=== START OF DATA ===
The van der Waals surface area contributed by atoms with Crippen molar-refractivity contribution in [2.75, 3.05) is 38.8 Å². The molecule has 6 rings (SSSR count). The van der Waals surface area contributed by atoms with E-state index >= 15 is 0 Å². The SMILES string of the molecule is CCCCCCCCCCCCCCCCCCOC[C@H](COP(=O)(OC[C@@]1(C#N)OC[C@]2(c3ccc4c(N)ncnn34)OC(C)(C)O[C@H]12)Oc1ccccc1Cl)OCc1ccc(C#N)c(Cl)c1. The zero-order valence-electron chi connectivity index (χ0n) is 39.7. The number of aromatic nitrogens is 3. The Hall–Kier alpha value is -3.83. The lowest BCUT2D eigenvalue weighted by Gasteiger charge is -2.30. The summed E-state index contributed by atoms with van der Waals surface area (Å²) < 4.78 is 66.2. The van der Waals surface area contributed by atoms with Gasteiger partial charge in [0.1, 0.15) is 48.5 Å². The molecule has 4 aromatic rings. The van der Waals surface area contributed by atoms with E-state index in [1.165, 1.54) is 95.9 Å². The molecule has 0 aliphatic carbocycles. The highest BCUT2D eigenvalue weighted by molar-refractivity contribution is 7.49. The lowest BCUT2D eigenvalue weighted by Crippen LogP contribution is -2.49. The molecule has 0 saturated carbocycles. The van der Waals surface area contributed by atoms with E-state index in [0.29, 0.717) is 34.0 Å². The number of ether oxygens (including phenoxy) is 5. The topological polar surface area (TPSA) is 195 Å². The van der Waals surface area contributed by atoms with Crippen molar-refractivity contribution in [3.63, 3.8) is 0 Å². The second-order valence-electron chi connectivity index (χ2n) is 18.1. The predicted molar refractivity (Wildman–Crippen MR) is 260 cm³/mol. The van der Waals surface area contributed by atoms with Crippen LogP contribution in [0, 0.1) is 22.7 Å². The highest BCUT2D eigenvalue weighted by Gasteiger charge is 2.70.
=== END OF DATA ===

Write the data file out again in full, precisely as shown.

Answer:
The van der Waals surface area contributed by atoms with Crippen molar-refractivity contribution in [2.75, 3.05) is 38.8 Å². The molecule has 6 rings (SSSR count). The van der Waals surface area contributed by atoms with E-state index >= 15 is 0 Å². The SMILES string of the molecule is CCCCCCCCCCCCCCCCCCOC[C@H](COP(=O)(OC[C@@]1(C#N)OC[C@]2(c3ccc4c(N)ncnn34)OC(C)(C)O[C@H]12)Oc1ccccc1Cl)OCc1ccc(C#N)c(Cl)c1. The zero-order valence-electron chi connectivity index (χ0n) is 39.7. The number of aromatic nitrogens is 3. The Hall–Kier alpha value is -3.83. The lowest BCUT2D eigenvalue weighted by Gasteiger charge is -2.30. The summed E-state index contributed by atoms with van der Waals surface area (Å²) < 4.78 is 66.2. The van der Waals surface area contributed by atoms with Gasteiger partial charge in [0.1, 0.15) is 48.5 Å². The molecule has 4 aromatic rings. The van der Waals surface area contributed by atoms with E-state index in [1.165, 1.54) is 95.9 Å². The molecule has 0 aliphatic carbocycles. The highest BCUT2D eigenvalue weighted by molar-refractivity contribution is 7.49. The lowest BCUT2D eigenvalue weighted by Crippen LogP contribution is -2.49. The molecule has 0 saturated carbocycles. The van der Waals surface area contributed by atoms with E-state index in [0.29, 0.717) is 34.0 Å². The number of ether oxygens (including phenoxy) is 5. The topological polar surface area (TPSA) is 195 Å². The van der Waals surface area contributed by atoms with Crippen molar-refractivity contribution in [3.63, 3.8) is 0 Å². The second-order valence-electron chi connectivity index (χ2n) is 18.1. The predicted molar refractivity (Wildman–Crippen MR) is 260 cm³/mol. The van der Waals surface area contributed by atoms with Crippen LogP contribution in [0, 0.1) is 22.7 Å². The highest BCUT2D eigenvalue weighted by Gasteiger charge is 2.70.